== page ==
But all great voyagers return
Home like the hunter, like the hare
To its burrow; below, earth’s axle turns
To speed their coming, the following fair
Winds bless their voyage, blow their safe return.
Today I saw an 80 year old patient with skin cancer—not a melanoma—the dangerous one, but a routine garden variety basal cell cancer sitting right on the edge of his nose, where the nose meets the skin of the cheek. His surgeon told him that he could cut it out, but that there might have to be a flap rotation or a skin graft to fill the gap, and the patient declined surgery. As a result he was referred to me. After hearing about radiation, this nice man decided to go ahead with treatment, but he had one question—could he wait until after the holidays? The reason was that all thirteen of his grandchildren were coming to visit him, and bringing his first great grandchild. I reassured him and told him that of course he could wait—the treatment of skin cancer is never an emergency, and while he might sing “Rudolph the Red Nosed Reindeer” to his grandkids, we didn’t want him to look like that famous deer!
My daughter arrived back in Texas yesterday after travelling since Thanksgiving on the residency interview circuit. She has covered both coasts and eight different cities since showing up on in San Diego just before the holiday. She said it was good to be home, even though she misses her cat, who remains here with me during her travels. I sense a grown up transition in the transference of “home” from being here with her parents, to “home” being her own condominium in Houston. Although I miss having her around, I am happy that she has found her own ground, and her own friends, and made a life for herself there. Her biggest job in the next few months will be to figure out just where her next home will be, for the next three to six years. The best advice I can give her is to choose her next move based on her comfort with the people she has met along the way. Not only will they be her peers and her mentors, but they will most likely resemble her “family” in the coming years—she will spend more time with them in the hospital where she lands than she will with any of her real family members. For newly minted doctors, the hospital where they do their training becomes home.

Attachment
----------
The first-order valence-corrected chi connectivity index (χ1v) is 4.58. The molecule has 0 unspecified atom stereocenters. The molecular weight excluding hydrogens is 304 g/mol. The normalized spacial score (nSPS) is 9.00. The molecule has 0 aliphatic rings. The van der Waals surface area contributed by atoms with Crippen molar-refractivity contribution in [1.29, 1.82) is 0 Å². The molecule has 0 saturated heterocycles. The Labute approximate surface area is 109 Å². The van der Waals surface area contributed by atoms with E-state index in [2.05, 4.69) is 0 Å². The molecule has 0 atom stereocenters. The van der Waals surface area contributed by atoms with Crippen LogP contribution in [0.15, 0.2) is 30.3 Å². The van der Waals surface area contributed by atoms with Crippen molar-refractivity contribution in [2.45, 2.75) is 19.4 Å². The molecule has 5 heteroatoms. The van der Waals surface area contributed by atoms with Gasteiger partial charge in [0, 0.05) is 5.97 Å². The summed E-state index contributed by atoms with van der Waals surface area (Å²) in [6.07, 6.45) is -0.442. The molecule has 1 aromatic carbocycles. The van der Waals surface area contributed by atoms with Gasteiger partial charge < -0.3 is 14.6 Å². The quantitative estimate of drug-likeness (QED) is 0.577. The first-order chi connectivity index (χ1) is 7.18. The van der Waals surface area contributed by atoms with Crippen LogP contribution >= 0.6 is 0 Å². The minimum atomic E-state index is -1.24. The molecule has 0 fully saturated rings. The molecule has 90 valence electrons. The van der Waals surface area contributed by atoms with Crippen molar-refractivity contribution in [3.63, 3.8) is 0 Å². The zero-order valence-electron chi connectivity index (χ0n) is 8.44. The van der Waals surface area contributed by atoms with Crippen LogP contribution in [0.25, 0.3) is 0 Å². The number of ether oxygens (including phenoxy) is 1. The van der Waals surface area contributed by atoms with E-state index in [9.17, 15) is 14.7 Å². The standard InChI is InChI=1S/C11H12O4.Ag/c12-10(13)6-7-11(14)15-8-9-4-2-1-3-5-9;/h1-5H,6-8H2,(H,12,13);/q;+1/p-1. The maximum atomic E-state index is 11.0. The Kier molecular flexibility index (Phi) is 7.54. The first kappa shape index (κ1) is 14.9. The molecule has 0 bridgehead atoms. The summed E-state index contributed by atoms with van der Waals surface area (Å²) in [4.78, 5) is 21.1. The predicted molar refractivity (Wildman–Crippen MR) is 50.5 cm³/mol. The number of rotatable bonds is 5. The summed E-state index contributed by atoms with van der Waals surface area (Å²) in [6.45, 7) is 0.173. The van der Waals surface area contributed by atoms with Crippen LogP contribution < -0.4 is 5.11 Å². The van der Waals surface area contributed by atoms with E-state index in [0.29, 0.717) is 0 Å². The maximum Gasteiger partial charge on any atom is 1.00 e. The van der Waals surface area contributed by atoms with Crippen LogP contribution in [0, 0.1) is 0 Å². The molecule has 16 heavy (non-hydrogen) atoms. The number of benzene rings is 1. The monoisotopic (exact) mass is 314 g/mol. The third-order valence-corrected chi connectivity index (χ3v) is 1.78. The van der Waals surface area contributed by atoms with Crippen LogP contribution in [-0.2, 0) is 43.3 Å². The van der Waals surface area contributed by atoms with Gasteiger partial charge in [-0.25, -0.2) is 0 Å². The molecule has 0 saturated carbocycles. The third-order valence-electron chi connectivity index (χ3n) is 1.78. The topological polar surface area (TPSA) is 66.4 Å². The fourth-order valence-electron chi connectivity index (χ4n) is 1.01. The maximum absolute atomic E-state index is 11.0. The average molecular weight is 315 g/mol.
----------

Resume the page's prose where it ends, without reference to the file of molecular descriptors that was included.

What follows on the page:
I am glad that Christmas Eve and Christmas Day fall on a Monday and Tuesday this year. My department will be closed both days, which will give my patients a four day weekend. For some, this means they will get to take a trip home, wherever that may be. For others, the four day rest will give them some relief from the side effects of treatment. For those of us not undergoing treatment, may the fair winds blow your friends and families to you, or you to them, and safely bring you home.